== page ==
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Thrips of California 2012

Orothrips kelloggi

Recognition data

Distinguishing features

Both sexes fully winged. Body, legs and antennae brown to dark brown, fore tarsi and parts of fore tibiae sometimes paler, basal half of antennal segment III yellow; fore wing with three dark transverse bands, at base, medially and at apex. Antennae 9-segmented, distal segments not forming a unit, segments III – IV each with two linear sensoria that protrude apically as a small cone. Head with 2 irregular rows of small setae behind eyes; compound eyes weakly prolonged ventrally but without enlarged ventral ommatidia; maxillary palps with distal segment subdivided. Pronotum posterior margin with about 7 pairs of short but prominent setae. Metanotum reticulate, median setae near posterior margin. Fore tarsus with strongly recurved ventral hamus. Fore wing broad with apex rounded, cross veins prominent. Abdominal tergites with no sculpture medially; tergite X trichobothria about as large as a setal base. Sternites III–VII with 4 pairs of marginal setae at or close to margin, supernumerary setae on VII close to margin.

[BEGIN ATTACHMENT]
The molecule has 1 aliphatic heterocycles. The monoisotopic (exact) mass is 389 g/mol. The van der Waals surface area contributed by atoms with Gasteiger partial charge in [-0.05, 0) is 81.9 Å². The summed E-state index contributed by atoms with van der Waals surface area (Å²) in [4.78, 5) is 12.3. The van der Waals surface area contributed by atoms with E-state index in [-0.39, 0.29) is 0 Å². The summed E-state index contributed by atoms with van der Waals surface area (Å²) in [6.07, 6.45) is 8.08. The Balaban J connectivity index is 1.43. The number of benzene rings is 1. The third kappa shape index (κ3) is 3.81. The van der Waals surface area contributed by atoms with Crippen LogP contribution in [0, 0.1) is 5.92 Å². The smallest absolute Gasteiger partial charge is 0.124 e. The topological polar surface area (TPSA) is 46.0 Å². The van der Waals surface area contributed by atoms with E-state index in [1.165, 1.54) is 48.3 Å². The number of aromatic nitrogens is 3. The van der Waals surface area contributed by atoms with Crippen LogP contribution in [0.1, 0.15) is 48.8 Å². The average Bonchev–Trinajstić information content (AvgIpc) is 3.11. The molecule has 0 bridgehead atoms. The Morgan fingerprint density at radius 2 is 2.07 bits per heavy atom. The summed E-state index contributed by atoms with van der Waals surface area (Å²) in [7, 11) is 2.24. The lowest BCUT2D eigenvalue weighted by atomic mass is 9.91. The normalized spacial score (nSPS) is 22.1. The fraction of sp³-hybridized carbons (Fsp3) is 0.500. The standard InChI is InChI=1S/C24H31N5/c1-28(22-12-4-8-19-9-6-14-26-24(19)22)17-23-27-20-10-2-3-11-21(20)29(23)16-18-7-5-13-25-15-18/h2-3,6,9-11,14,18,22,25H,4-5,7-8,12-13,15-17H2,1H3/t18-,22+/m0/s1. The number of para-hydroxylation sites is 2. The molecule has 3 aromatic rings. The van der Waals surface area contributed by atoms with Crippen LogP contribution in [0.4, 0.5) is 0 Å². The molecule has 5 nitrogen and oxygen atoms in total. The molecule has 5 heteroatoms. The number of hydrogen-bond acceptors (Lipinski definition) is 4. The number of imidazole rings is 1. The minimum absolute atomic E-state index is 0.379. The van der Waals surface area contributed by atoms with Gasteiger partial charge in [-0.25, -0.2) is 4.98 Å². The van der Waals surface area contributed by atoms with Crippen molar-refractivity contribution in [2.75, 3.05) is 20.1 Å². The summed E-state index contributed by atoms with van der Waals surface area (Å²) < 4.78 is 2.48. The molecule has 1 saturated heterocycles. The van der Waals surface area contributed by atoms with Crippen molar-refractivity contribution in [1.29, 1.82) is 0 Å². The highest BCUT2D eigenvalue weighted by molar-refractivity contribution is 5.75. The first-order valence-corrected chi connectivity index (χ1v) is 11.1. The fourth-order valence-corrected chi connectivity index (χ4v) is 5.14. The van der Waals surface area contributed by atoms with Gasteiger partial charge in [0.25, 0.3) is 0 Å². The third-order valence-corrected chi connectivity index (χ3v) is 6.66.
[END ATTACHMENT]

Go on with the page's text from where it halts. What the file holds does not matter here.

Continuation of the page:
Male abdominal tergite I with paired longitudinal ridges less than half as long as the tergite.

Related and similar species

Three species are known in the genus Orothrips, two from California and one from the Mediterranean region of southern Europe (Marullo & Mound, 1994). These three species are unusual amongst the Aeolothripidae in having two sensoria on the third antennal segment.

Taxonomic data

Current valid name

Orothrips kelloggi Moulton

Original name and synonyms

  • Orothrips kelloggi Moulton, 1907: 43
  • Orothrips keeni Moulton, 1927: 183

Family placement


Biological data

Life history

The larvae, having fed in flowers in spring, drop to the soil and spin a cocoon in which to pupate (Bailey, 1949).

Host plants

Adults have been collected from the flowers of many shrubs in spring, but particularly from Arctostaphhylos pungens flowers (Ericaceae), sometimes together with O. yosemitii.

Tospoviruses vectored


Crop damage


Distribution data

Area of origin

Western North America


British Columbia, Oregon, California, Arizona.